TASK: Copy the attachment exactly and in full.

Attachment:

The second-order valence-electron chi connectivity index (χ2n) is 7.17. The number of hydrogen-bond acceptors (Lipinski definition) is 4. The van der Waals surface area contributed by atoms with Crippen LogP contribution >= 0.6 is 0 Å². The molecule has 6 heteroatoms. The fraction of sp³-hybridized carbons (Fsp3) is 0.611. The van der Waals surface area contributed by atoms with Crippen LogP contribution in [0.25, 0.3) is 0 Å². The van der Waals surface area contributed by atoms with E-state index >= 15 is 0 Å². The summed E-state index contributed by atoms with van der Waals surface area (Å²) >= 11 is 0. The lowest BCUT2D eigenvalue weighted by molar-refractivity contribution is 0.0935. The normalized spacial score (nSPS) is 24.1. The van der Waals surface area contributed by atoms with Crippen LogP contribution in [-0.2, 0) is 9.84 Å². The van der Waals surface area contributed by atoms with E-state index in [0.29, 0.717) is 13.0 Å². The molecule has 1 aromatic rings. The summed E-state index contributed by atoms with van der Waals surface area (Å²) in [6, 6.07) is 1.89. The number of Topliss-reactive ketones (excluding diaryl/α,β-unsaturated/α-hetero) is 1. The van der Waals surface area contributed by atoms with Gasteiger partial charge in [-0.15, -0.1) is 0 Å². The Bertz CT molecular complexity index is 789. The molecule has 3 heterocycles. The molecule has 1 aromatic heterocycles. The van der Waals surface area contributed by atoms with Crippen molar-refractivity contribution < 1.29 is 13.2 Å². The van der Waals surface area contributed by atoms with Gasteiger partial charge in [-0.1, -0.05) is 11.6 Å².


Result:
The second-order valence-electron chi connectivity index (χ2n) is 7.17. The number of hydrogen-bond acceptors (Lipinski definition) is 4. The van der Waals surface area contributed by atoms with Crippen LogP contribution >= 0.6 is 0 Å². The molecule has 6 heteroatoms. The fraction of sp³-hybridized carbons (Fsp3) is 0.611. The van der Waals surface area contributed by atoms with Crippen LogP contribution in [0.25, 0.3) is 0 Å². The van der Waals surface area contributed by atoms with E-state index >= 15 is 0 Å². The summed E-state index contributed by atoms with van der Waals surface area (Å²) >= 11 is 0. The lowest BCUT2D eigenvalue weighted by molar-refractivity contribution is 0.0935. The normalized spacial score (nSPS) is 24.1. The van der Waals surface area contributed by atoms with Crippen LogP contribution in [-0.2, 0) is 9.84 Å². The van der Waals surface area contributed by atoms with E-state index in [0.29, 0.717) is 13.0 Å². The molecule has 1 aromatic rings. The summed E-state index contributed by atoms with van der Waals surface area (Å²) in [6, 6.07) is 1.89. The number of Topliss-reactive ketones (excluding diaryl/α,β-unsaturated/α-hetero) is 1. The van der Waals surface area contributed by atoms with Gasteiger partial charge in [-0.15, -0.1) is 0 Å². The Bertz CT molecular complexity index is 789. The molecule has 3 heterocycles. The molecule has 1 aromatic heterocycles. The van der Waals surface area contributed by atoms with Crippen molar-refractivity contribution < 1.29 is 13.2 Å². The van der Waals surface area contributed by atoms with Gasteiger partial charge in [-0.1, -0.05) is 11.6 Å².